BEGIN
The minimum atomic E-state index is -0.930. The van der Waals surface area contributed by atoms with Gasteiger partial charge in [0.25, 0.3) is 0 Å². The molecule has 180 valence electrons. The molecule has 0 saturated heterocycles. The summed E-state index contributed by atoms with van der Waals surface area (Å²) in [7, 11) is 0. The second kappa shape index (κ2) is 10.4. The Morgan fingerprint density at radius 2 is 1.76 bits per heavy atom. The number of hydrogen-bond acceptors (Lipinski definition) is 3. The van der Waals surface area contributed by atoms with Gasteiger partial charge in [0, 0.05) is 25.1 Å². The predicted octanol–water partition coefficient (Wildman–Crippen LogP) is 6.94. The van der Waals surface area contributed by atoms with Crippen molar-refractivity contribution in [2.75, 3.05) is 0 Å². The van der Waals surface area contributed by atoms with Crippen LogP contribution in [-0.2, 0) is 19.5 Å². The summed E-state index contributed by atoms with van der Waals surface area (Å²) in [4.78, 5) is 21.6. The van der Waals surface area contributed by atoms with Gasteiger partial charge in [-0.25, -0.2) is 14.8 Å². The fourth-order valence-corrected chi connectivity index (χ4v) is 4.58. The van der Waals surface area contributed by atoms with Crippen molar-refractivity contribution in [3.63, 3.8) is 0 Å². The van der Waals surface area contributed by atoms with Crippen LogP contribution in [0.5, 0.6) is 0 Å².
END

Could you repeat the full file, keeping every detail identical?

The minimum atomic E-state index is -0.930. The van der Waals surface area contributed by atoms with Gasteiger partial charge in [0.25, 0.3) is 0 Å². The molecule has 180 valence electrons. The molecule has 0 saturated heterocycles. The summed E-state index contributed by atoms with van der Waals surface area (Å²) in [7, 11) is 0. The second kappa shape index (κ2) is 10.4. The Morgan fingerprint density at radius 2 is 1.76 bits per heavy atom. The number of hydrogen-bond acceptors (Lipinski definition) is 3. The van der Waals surface area contributed by atoms with Gasteiger partial charge in [0, 0.05) is 25.1 Å². The predicted octanol–water partition coefficient (Wildman–Crippen LogP) is 6.94. The van der Waals surface area contributed by atoms with Crippen molar-refractivity contribution in [2.75, 3.05) is 0 Å². The van der Waals surface area contributed by atoms with Crippen LogP contribution in [-0.2, 0) is 19.5 Å². The summed E-state index contributed by atoms with van der Waals surface area (Å²) in [4.78, 5) is 21.6. The van der Waals surface area contributed by atoms with Gasteiger partial charge in [-0.25, -0.2) is 14.8 Å². The fourth-order valence-corrected chi connectivity index (χ4v) is 4.58. The van der Waals surface area contributed by atoms with Crippen molar-refractivity contribution in [3.63, 3.8) is 0 Å². The van der Waals surface area contributed by atoms with Crippen LogP contribution in [0.5, 0.6) is 0 Å².